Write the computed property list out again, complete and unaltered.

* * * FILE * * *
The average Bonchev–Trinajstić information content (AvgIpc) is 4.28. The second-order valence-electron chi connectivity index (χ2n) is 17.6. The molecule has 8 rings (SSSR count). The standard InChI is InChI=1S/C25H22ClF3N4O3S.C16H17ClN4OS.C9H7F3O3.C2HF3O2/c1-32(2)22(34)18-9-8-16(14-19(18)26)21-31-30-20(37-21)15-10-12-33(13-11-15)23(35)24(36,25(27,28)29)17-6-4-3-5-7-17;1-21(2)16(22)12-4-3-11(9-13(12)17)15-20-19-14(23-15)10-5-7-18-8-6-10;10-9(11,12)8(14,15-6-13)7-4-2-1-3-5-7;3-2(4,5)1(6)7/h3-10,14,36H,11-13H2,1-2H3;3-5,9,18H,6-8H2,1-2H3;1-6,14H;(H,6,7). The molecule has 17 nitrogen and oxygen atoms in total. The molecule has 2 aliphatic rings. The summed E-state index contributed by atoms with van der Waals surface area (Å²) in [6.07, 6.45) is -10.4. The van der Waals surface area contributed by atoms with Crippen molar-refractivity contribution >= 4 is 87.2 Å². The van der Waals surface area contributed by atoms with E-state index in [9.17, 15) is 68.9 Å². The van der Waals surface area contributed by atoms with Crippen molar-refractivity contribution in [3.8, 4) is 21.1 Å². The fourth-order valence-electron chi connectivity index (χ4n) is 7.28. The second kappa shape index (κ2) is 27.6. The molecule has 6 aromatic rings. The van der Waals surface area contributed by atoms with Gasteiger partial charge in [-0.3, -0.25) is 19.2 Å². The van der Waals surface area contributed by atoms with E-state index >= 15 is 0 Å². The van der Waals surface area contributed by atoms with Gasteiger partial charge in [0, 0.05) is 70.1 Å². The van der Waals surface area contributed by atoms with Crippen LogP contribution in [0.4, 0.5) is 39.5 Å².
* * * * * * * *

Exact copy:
The average Bonchev–Trinajstić information content (AvgIpc) is 4.28. The second-order valence-electron chi connectivity index (χ2n) is 17.6. The molecule has 8 rings (SSSR count). The standard InChI is InChI=1S/C25H22ClF3N4O3S.C16H17ClN4OS.C9H7F3O3.C2HF3O2/c1-32(2)22(34)18-9-8-16(14-19(18)26)21-31-30-20(37-21)15-10-12-33(13-11-15)23(35)24(36,25(27,28)29)17-6-4-3-5-7-17;1-21(2)16(22)12-4-3-11(9-13(12)17)15-20-19-14(23-15)10-5-7-18-8-6-10;10-9(11,12)8(14,15-6-13)7-4-2-1-3-5-7;3-2(4,5)1(6)7/h3-10,14,36H,11-13H2,1-2H3;3-5,9,18H,6-8H2,1-2H3;1-6,14H;(H,6,7). The molecule has 17 nitrogen and oxygen atoms in total. The molecule has 2 aliphatic rings. The summed E-state index contributed by atoms with van der Waals surface area (Å²) in [6.07, 6.45) is -10.4. The van der Waals surface area contributed by atoms with Crippen molar-refractivity contribution >= 4 is 87.2 Å². The van der Waals surface area contributed by atoms with E-state index in [9.17, 15) is 68.9 Å². The van der Waals surface area contributed by atoms with Crippen molar-refractivity contribution in [3.8, 4) is 21.1 Å². The fourth-order valence-electron chi connectivity index (χ4n) is 7.28. The second kappa shape index (κ2) is 27.6. The molecule has 6 aromatic rings. The van der Waals surface area contributed by atoms with Gasteiger partial charge in [-0.3, -0.25) is 19.2 Å². The van der Waals surface area contributed by atoms with E-state index >= 15 is 0 Å². The van der Waals surface area contributed by atoms with Gasteiger partial charge in [0, 0.05) is 70.1 Å². The van der Waals surface area contributed by atoms with Crippen LogP contribution in [0.4, 0.5) is 39.5 Å².